Foster Kid Phoenix

Foster Care sucks & I survived.

sign on to your life

Leave a comment

It’s nearly 1 am — I should have been asleep an hour ago, but C and I stayed up talking for a long time. We were talking about our (broken) families, sharing both happy and sad memories with each other. Sometimes it feels weird to get so deep with a person – “I didn’t mean to turn this into therapy” – but it’s starting to feel more natural. We heal when we open up, and we’ve both had deep dark secrets and parts of our minds that we don’t dare venture into. I’m certainly not ready to open the floodgates, but the more we know about each other, the closer I feel.

I’m not afraid of him hurting me with any information I give him.. which is huge. Maybe part of that is my growth, but really he’s an exceptionally kind, patient man. He’s been hurt badly too, so we get each other.

We were just about to go to sleep when we heard a LOUD SCARY GUNSHOT. It was super close to our apartment complex — which is rare. We live in a notoriously seedy town, but we live in the nicest part of it. (It’s still a dilapidated ghetto, but it’s not as bad as it is over the freeway!)

And I can’t help but be really sad. There are so many young children and sweet families in my complex. Do the mothers live in fear? What do the children think of the violence? They must know about it.. you can’t stay blissfully ignorant/innocent for long when you’re poor and live in the hood.

But the families keep living their lives. There are always children playing on the stairs, around the building. Almost all the doorsteps have plants in front of them. I think sometimes, the less you have, the more you appreciate the little things. If you live in a dangerous neighborhood, you can either stay indoors all the time and live in fear of getting shot, or you can surround yourself with laughter and music and green plants. You’re going to die either way. You can hide from death for years, and you’ll still die, you’ll have nothing to show for it.

Whatever I’ve been hiding from off and on for years — a fear of messng up, a fear of trusting the wrong person, a fear of dying on the streets, of an overdose, or laying in a coma for years like my bio-mom.. those fears could stop me from living, but they won’t stop me from dying.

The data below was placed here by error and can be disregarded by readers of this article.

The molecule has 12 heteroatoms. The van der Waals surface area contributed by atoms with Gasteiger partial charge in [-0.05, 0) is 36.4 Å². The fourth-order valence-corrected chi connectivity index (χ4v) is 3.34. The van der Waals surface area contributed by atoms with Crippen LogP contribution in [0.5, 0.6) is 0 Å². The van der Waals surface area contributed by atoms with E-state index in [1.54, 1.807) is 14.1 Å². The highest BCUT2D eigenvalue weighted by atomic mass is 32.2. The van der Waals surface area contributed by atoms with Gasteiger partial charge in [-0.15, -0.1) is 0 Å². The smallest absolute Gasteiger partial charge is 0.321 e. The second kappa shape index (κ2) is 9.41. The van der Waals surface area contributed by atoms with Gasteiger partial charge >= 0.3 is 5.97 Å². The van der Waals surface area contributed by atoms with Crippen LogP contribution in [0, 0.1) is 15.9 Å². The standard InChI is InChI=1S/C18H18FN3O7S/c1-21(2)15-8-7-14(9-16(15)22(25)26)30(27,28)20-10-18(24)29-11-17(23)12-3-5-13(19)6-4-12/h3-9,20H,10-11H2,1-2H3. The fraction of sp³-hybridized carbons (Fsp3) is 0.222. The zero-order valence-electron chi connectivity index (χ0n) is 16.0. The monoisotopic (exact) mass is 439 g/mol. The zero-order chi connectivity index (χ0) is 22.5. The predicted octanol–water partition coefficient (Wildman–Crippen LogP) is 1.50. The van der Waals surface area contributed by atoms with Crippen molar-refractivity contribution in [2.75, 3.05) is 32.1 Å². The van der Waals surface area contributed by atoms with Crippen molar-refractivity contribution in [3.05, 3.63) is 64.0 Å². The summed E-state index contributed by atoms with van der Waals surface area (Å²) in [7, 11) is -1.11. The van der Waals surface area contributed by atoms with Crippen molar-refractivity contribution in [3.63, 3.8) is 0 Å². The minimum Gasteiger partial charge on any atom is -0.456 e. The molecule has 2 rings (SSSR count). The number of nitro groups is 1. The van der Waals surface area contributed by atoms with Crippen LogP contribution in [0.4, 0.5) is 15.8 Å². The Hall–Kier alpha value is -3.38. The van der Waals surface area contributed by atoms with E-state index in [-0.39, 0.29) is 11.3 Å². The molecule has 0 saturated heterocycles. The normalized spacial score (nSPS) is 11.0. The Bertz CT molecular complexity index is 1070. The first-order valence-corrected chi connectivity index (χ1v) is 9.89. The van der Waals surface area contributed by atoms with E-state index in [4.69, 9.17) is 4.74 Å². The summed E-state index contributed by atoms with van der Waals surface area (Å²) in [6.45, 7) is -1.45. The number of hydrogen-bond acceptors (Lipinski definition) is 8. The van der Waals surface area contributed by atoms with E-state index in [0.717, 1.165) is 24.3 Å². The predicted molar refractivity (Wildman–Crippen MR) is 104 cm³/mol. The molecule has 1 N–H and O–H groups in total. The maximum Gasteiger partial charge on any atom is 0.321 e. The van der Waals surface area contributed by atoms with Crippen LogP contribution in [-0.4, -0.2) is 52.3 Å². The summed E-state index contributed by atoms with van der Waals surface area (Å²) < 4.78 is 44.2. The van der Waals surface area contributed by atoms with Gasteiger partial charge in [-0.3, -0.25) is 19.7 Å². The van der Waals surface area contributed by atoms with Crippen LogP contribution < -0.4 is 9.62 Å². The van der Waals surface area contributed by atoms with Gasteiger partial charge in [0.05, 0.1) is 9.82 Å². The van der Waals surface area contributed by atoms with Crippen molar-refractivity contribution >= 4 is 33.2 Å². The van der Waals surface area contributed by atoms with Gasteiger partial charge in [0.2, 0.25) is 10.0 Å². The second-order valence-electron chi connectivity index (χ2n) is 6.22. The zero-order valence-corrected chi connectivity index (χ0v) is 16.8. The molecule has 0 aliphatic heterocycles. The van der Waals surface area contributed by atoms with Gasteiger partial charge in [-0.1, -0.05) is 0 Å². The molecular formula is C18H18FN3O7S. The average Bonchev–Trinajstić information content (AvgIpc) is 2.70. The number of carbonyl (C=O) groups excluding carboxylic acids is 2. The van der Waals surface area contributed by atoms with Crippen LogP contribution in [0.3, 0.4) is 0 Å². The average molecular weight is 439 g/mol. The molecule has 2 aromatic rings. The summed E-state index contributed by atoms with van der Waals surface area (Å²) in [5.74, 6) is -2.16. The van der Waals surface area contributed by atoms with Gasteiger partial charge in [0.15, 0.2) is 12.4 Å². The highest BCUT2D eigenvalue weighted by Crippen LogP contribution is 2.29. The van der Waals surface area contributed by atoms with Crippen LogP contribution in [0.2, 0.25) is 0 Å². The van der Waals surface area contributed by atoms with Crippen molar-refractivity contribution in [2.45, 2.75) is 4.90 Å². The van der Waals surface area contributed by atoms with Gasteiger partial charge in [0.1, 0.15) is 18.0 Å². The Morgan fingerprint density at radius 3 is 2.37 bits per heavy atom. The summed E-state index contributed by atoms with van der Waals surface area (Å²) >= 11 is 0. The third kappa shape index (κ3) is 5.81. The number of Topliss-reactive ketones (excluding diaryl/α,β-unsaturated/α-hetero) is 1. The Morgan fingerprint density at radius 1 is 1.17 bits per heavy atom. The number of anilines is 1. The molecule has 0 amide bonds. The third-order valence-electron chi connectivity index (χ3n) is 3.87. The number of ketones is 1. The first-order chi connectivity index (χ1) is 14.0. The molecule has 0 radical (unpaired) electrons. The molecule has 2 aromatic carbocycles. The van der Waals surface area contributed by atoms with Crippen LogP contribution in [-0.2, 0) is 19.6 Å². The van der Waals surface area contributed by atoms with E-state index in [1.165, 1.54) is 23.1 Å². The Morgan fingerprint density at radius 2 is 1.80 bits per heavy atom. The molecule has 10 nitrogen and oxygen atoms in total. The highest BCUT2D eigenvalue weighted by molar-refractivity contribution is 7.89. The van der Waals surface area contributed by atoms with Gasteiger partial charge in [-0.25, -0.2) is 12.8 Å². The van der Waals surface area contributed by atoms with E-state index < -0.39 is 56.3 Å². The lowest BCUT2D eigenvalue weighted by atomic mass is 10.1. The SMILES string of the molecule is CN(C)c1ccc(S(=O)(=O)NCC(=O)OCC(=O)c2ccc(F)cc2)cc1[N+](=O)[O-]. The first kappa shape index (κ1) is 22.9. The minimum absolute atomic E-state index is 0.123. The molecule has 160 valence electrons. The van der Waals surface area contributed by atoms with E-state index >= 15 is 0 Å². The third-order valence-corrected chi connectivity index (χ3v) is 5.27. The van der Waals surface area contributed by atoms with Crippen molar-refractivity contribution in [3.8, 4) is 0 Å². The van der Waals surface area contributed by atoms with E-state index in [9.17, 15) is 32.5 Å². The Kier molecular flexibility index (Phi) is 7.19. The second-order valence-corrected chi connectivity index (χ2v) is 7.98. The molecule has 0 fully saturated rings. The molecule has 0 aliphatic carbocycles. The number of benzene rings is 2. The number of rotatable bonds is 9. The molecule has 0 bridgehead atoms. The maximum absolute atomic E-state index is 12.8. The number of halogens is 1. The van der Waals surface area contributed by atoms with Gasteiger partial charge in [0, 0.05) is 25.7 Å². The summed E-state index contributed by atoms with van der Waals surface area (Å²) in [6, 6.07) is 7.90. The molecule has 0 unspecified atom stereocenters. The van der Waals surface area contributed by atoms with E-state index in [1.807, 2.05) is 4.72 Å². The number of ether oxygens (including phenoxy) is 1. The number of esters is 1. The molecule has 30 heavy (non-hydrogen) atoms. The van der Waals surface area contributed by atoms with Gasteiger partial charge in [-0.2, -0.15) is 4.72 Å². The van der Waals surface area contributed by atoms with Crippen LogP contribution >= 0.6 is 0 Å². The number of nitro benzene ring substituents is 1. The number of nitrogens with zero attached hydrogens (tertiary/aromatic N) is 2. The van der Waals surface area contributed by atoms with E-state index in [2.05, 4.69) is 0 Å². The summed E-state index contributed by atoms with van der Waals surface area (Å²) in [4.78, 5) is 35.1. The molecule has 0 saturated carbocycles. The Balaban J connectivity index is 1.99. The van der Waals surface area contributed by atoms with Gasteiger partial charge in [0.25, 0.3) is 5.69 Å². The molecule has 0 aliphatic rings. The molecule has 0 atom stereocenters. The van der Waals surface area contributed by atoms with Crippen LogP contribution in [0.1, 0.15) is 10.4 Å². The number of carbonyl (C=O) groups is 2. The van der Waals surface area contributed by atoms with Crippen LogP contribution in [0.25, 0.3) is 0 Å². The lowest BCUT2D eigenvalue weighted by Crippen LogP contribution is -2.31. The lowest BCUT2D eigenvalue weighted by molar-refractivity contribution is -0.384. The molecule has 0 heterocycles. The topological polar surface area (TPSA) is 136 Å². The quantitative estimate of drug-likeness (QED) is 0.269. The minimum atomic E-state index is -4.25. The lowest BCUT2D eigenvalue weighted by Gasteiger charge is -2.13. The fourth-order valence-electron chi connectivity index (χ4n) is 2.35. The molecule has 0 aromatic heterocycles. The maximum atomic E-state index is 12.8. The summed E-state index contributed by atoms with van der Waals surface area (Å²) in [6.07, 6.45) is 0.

Anything can happen when you take that leap.

And so, I took the leap. I’m starting to feel settled into my new home.. feeling more and more comfortable living with C. Baby steps. I’ve never had peace, tranquility, company, and love so close to my heart. The more I let go of my fear, the more I realize, I’ve nothing to fear.

I’ve never had a blog like this before.. I’m excited though, because I rant everyone’s ear off around me and now I have a place where I’m actually expected to rant. I’m not sure if anyone will read this, or if my entries suck, but I’m enjoying this so it doesn’t matter. In case anyone does happen to stumble upon this blog, I’m going to give a little into to me and what I hope will become of this blog.

1) I can be awkward. I can be outspoken and loud and sweet and soft and polite. I can do all these things, and many more, because I am a human being and therefore don’t fit into boxes.  I’m a real person, so please remember that while reading and commenting.

2) I’m in my early twenties, and I’m a girl, a lady, and a woman. I still feel like a kid sometimes. Other times I feel like I’m fifty. I’m a brand new community college student — I just finished my first semester, and I STILL HAVEN’T GOTTEN MY GRADES YET!!! YAHRG! I attempted college a few times, but I’ve been too preoccupied getting my life and head in order to focus on school. So, completing a semester and committing to school is a huge milestone for someone who never thought she’d be able to get out of bed and face class on an anxiety day.

3) I was really badly neglected, isolated, and abused until I was 12. When I finally got taken away by CPS, I was really, really damaged goods so I lived in group homes almost exclusively. Group homes are no joke – it’s like jail for kids, doing time for their parent’s crime. My emotional/social growth was totally stunted as a result, and I’ve had quite a rough time figuring out who I am and how to act since I emancipated.

4) I just moved in with my boyfriend. We have a really healthy relationship, which is incredible considering all we’ve been through in our lives. I feel like I’m learning how to be in a family for the first time, which is really powerful and scary and exciting. 

Advertisements

Author: Phoenix

foster youth & social justice advocate, free-thinker, dreaming of true equality becoming a reality.

Leave a Reply

Fill in your details below or click an icon to log in:

WordPress.com Logo

You are commenting using your WordPress.com account. Log Out / Change )

Twitter picture

You are commenting using your Twitter account. Log Out / Change )

Facebook photo

You are commenting using your Facebook account. Log Out / Change )

Google+ photo

You are commenting using your Google+ account. Log Out / Change )

Connecting to %s